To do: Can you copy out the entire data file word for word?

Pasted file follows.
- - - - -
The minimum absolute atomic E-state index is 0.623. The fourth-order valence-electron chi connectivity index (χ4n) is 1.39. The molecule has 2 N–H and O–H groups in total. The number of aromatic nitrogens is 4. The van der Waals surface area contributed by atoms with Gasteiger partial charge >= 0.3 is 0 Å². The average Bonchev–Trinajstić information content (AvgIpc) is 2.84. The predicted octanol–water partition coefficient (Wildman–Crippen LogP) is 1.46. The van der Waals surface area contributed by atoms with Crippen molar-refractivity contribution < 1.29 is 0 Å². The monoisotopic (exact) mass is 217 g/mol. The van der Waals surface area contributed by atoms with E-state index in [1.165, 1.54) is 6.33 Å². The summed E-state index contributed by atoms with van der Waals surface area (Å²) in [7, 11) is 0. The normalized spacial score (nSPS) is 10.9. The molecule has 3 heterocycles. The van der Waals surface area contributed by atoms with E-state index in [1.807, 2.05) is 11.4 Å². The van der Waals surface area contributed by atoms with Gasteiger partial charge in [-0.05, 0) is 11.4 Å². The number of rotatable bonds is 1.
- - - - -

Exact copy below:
The minimum absolute atomic E-state index is 0.623. The fourth-order valence-electron chi connectivity index (χ4n) is 1.39. The molecule has 2 N–H and O–H groups in total. The number of aromatic nitrogens is 4. The van der Waals surface area contributed by atoms with Gasteiger partial charge >= 0.3 is 0 Å². The average Bonchev–Trinajstić information content (AvgIpc) is 2.84. The predicted octanol–water partition coefficient (Wildman–Crippen LogP) is 1.46. The van der Waals surface area contributed by atoms with Crippen molar-refractivity contribution < 1.29 is 0 Å². The monoisotopic (exact) mass is 217 g/mol. The van der Waals surface area contributed by atoms with E-state index in [1.165, 1.54) is 6.33 Å². The summed E-state index contributed by atoms with van der Waals surface area (Å²) in [7, 11) is 0. The normalized spacial score (nSPS) is 10.9. The molecule has 3 heterocycles. The van der Waals surface area contributed by atoms with E-state index in [1.807, 2.05) is 11.4 Å². The van der Waals surface area contributed by atoms with Gasteiger partial charge in [-0.05, 0) is 11.4 Å². The number of rotatable bonds is 1.